Thanks to Jamie Benn
, Dallas rookie goaltender Richard Bachman
is still perfect.
Benn's goal early in the third period gave the Stars their third consecutive victory, a 3-2 win against the New York Islanders
on Thursday night. All three have come with Bachman, a 24-year-old, in goal. He made 25 saves against the Isles and has allowed just three goals in the three wins.
"He's a calm and steady goalie back there, and we have lots of confidence in him," Benn said. "He's shown that he can play at this level. It's nice to have a backbone back there, and he's playing great hockey right now."
Benn broke a 2-2 tie when he rifled a 15-foot wrist shot from inside the right circle past the Isles' rookie goaltender, Kevin Poulin, on a 3-on-1 break at 4:33 -- just seconds after Bachman denied the Islanders on a scramble in front of his net.
"Sometimes you just want to do too much and in that case, he caught me low glove," Poulin said, "I was expecting a little pass on a 3-on-1. Usually there's a pass. He got me."
Bachman improved to 3-0-0 as a starter since being recalled from the AHL Texas Stars last week. The 24-year-old became the first goalie in the Stars' history to win his first three NHL starts -- he won 2-1 at Los Angeles on Saturday and blanked the Rangers 1-0 in New York on Tuesday.
"The ‘D' really did a great job of helping me out," Bachman said. "I didn't think I had control of all the rebounds, and I left a few out there, but they did a great job of clearing things out in front of me. It was one of those nights you had to battle through it."
A little help from his offense didn't hurt.
The Islanders took a 2-1 lead at 18:24 of the second period when Kyle Okposo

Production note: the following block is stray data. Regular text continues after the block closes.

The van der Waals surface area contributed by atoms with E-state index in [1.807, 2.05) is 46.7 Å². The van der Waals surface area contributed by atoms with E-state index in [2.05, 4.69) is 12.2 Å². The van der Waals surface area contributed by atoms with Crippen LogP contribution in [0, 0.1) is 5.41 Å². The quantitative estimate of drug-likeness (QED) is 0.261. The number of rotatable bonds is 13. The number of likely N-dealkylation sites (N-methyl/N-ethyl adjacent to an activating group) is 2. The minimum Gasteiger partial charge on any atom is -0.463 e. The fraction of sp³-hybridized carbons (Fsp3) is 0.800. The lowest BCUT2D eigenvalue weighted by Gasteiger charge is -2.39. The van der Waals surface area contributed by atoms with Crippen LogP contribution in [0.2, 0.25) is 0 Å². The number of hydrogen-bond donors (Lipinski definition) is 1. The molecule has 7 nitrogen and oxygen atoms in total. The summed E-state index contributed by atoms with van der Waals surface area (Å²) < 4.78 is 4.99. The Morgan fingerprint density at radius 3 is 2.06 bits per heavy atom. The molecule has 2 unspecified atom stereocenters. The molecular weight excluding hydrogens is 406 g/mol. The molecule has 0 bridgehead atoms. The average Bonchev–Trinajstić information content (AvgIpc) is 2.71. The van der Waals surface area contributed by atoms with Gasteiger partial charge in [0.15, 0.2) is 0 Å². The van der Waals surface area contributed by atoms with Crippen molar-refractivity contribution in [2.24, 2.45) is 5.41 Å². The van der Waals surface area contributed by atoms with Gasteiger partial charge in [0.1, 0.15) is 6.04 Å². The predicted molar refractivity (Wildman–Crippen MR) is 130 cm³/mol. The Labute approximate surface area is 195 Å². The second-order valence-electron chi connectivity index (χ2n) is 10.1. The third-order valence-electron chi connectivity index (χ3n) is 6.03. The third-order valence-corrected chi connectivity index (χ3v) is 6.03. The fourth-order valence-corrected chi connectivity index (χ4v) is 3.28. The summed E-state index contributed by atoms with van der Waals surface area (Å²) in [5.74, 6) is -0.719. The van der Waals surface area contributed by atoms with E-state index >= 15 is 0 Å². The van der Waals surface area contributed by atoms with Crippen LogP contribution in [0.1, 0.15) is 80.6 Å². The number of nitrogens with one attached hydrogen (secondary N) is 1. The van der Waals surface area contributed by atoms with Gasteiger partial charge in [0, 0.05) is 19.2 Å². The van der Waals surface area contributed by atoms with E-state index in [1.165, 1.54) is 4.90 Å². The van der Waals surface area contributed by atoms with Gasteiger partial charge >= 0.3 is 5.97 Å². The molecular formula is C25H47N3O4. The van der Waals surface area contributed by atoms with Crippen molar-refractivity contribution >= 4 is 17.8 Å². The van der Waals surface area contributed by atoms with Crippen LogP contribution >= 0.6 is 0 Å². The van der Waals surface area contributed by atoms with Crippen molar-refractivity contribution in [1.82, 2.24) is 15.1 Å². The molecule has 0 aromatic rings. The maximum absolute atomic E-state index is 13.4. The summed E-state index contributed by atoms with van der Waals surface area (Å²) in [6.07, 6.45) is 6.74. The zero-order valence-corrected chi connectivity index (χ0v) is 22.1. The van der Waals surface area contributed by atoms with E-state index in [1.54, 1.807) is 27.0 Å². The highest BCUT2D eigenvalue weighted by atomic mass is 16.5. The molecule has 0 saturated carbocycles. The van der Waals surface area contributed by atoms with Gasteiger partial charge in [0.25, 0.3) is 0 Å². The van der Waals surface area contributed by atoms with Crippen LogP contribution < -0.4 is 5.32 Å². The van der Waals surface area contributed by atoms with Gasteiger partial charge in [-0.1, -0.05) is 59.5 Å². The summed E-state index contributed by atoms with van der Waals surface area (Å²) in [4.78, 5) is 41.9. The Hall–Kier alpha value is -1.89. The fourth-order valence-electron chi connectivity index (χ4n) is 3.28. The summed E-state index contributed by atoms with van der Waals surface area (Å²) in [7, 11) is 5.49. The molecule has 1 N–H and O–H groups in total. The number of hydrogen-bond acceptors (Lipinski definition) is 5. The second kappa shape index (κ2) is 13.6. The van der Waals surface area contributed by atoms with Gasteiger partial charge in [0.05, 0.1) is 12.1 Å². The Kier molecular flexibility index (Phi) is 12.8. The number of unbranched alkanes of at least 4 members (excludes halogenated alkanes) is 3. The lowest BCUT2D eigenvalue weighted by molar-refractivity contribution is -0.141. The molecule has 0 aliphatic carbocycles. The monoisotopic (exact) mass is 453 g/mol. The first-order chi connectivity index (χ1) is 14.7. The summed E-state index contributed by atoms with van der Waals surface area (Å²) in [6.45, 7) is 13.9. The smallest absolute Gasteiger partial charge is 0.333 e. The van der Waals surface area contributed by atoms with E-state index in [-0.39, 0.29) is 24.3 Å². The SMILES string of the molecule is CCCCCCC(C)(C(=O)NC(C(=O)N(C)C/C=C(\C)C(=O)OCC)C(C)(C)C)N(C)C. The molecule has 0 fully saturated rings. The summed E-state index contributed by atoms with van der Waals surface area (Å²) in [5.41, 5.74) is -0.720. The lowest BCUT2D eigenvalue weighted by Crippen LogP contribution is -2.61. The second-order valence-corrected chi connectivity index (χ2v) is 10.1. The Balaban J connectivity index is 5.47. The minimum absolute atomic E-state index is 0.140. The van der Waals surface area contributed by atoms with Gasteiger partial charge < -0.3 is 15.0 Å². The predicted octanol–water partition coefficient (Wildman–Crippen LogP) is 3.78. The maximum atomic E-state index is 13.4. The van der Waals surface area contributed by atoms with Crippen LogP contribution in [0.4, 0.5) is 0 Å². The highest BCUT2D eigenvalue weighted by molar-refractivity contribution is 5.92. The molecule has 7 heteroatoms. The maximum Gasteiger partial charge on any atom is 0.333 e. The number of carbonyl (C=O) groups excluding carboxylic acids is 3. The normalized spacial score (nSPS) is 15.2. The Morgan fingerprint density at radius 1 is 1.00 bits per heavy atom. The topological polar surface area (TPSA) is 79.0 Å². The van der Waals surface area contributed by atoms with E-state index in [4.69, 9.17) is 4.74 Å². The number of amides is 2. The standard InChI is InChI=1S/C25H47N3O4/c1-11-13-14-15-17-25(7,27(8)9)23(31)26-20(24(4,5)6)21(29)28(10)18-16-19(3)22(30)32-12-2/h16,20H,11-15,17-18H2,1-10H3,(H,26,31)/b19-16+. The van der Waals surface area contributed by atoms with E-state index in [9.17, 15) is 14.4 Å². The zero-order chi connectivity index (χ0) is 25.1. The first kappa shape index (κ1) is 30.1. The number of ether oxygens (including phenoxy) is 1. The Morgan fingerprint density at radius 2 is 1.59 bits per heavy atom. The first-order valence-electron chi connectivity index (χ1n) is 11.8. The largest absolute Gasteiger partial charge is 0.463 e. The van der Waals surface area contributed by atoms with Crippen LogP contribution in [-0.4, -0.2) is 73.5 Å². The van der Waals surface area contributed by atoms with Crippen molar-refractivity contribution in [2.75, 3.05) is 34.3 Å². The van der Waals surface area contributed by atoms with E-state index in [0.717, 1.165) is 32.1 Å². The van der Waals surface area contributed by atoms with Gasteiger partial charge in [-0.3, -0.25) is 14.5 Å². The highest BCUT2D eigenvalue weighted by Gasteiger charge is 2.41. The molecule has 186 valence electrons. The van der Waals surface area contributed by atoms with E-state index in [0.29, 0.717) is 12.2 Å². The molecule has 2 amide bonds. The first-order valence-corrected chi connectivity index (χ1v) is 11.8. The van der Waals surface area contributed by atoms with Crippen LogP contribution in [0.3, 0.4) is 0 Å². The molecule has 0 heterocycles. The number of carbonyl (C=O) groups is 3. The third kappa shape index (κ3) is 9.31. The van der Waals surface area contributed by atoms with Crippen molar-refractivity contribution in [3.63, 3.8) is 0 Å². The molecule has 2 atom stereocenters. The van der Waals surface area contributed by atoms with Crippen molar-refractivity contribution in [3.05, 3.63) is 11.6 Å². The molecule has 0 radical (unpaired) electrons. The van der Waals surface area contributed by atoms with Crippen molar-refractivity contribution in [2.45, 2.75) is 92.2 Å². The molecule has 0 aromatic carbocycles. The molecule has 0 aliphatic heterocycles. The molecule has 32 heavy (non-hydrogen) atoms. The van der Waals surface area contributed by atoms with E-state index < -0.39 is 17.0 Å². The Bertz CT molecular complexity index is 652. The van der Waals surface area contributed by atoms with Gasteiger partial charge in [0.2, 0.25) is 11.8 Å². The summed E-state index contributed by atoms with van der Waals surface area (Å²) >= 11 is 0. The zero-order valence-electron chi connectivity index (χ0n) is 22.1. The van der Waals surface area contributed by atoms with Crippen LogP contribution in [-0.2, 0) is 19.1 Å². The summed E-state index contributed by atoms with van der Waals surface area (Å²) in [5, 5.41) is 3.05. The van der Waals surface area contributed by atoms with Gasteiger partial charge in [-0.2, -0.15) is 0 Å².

crashed the crease and slid home the rebound of his own shot after the puck slithered through Bachman's pads. But Tim Wallace
's needless interference penalty 37 seconds into the third period gave Dallas its fifth power play of the night, and the Stars tied the game 30 seconds later when Brenden Morrow
took Steve Ott
's pass from the right of the crease and put it over Poulin's glove for his fifth of the season.
After Benn put the Stars ahead, Bachman preserved the lead in the final minutes by stopping Frans Nielsen
on a rebound try.
New York fell to 0-3-1 in its last four games as the Stars avenged a 5-4 loss to the Isles in Dallas 12 days ago.
"It's definitely a tough loss when you have the lead like that," forward PA Parenteau
said. "You are not playing your best hockey but you still have the lead. That's something we have to get better at, playing with the lead."
Dallas controlled the first period and grabbed the lead at 8:36 when Benn's slap pass hit Loui Eriksson
at the left post and deflected past Poulin, who was making his first appearance of the season after being recalled from AHL Bridgeport. He played 10 games for the Islanders in 2010-11 before being sidelined for the season in early February by a knee injury. Poulin was the fifth goaltender to start a game for the Isles this season.
The Islanders got even at 16:38 when Okposo drove down the left wing and threw a cross-crease pass that hit the skate of Michael Grabner
and caromed past Bachman. A video review upheld Grabner's ninth goal of the season.
The Stars will try for a sweep of their three-game swing through the New York area when they visit New Jersey on Friday. It's the finale of a five-game trip started with games in San Jose and Los Angeles before the Stars came east.
"Coast-to-coast, it's been a long one," Morrow said of the cross-country trip.
The Islanders played the last two periods without forward Brian Rolston
, who left with a concussion after just five shifts and 3:47 of ice time. The game also marked the NHL debut of defenseman Calvin de Haan, the 12th player chosen in the 2009 NHL Draft. De Haan played 13:01, had two shots on goal and was plus-1.
"It's definitely a little quicker," said de Haan, a first-year professional who was recalled from Bridgeport after Steve Staios
was injured on Tuesday. "At every level, the game gets a little quicker."
Material from team media was used in this report